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What’s in a title? Well, a lot

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Calling a priest ‘Father’ is not obsequiousness. It’s a way of acknowledging who he is and what he does. – PHOTO: Patrick J Lee

Like the patriarchs, a priest is meant to be a father to his people. What’s wrong with calling him that?

I’ve been wanting to write for some time about the whole push towards addressing priests by their first name, and not ‘Father.’ While he is not the sole inspiration for this column, a recent article written by New Zealand Cardinal John Dew on the topic summarised the issue so succinctly that it is a good impetus for discussion.

In his April 2019 newsletter, Cardinal Dew wrote that after reading an article by French Priest Father Jean-Pierre Roche, he now wonders why priests are called “Father,” and, following Father Roche’s line of argument, gave three reasons why addressing priests as “Father” should perhaps be a thing of the past.

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Firstly, His Eminence mentioned Christ’s exhortation in St Matthew’s Gospel to not call anyone on earth ‘Father’ (Matthew 23:8-9), and said that this usurpation of the place of God can sometimes lead to clericalism.

Secondly, he said, calling priests “Father” indicates a parent-child relationship. “It is not possible to have equal relationships between adults who are brothers and sisters if we call one of them “Father”, he wrote.

“We all share the dignity of the daughters and sons of God.” Finally, Cardinal Dew said that the practice can be unhealthy because “it becomes an expression of dependence which is based on a false and unreal idea of obedience.”

With due respect to the Cardinal, and to the many priests who agree with him, I would like to provide three reasons why the practice should be maintained.

Firstly, it holds a level of formality that I believe is more important in our times than it has been in previous times. For those who listened to the testimony before the Royal Commission, too many perpetrator priests would groom not just children but entire families by trying to behave like just another member of the family. The formality was replaced by a sense of familiarity, making it easier for them to prey on vulnerable children. Maintaining the title of “Father” is one way to create a separation between the priest and the lay person where such familiarity is less likely to occur.

Unfortunately, a number of those within the Royal Commission characterised titles and clerical dress and other “formalities” as signs of a “clericalism” that contribute to a culture of abuse rather than protecting against it, and I think this was incorrect. Sometimes, the formality helps.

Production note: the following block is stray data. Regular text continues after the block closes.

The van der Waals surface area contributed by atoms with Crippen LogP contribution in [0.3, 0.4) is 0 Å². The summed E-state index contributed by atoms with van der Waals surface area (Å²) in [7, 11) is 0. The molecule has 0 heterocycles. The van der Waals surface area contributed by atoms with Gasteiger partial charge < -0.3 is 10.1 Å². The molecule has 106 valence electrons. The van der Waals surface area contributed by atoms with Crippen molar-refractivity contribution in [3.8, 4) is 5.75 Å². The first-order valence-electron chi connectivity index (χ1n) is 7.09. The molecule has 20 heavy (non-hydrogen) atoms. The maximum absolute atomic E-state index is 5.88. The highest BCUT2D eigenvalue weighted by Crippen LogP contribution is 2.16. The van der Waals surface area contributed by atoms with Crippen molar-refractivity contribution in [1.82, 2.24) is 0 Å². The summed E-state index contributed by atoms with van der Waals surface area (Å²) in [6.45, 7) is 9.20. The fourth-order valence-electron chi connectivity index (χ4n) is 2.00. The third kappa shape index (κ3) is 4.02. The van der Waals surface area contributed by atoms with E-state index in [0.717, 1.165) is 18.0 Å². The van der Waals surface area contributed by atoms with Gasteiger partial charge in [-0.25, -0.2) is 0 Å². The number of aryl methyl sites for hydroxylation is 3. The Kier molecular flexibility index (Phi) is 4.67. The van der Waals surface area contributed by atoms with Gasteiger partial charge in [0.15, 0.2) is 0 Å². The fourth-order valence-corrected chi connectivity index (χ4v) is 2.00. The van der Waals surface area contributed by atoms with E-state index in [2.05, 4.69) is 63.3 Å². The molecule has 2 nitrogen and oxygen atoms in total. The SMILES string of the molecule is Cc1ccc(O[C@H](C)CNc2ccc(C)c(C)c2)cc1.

‘Clericalism’ does exist, to be sure. It manifests in an attitude of a person insisting on having things their own way, and it can just as easily be found in a priest who demands being called by his first name as it can in a priest who insists on being called “Father.”
However the title of ‘Father’ is a reminder to the priest of his role. I agree with Cardinal Dew that using the title “Father” can indicate a parent-child relationship, but this is less about the exercise of authority by the priest and more about the solemn responsibility he has to care for those entrusted to him.

In a parent-child relationship, it’s clear the parent who must be the protector and, if necessary, lay down their life to keep the children safe.

So too with a priest; addressing him as “Father” is a constant reminder of this. A priest might prefer that his friends or parishioners call him by his first name, and that’s fine.
But I have known some priests who absolutely refuse to let any member of the faithful call them “Father.” To me, this isn’t a sign of friendship or equality, but a rejection of a relationship to which the faithful have a right.

And finally, it better reflects reality. Calling a priest “Father” is not an honourific; it is his identity. And calling him “Father” acknowledges the truth of that identity.

Don’t get me wrong; if a priest prefers to be called by his first name, then I will happily do it out of respect. It is quite impolite, I think, to insist on addressing someone in a manner which they do not appreciate. In the same way, if I were ever to meet Bruce Jenner, and he insisted on being called “Caitlyn,” then I would honour that request.

Not because it reflects reality, but Bruce’s identity crisis is not going to be fixed by my persistence. In truth, though, Bruce is no more Caitlin than Cardinal Dew is simply “John.”

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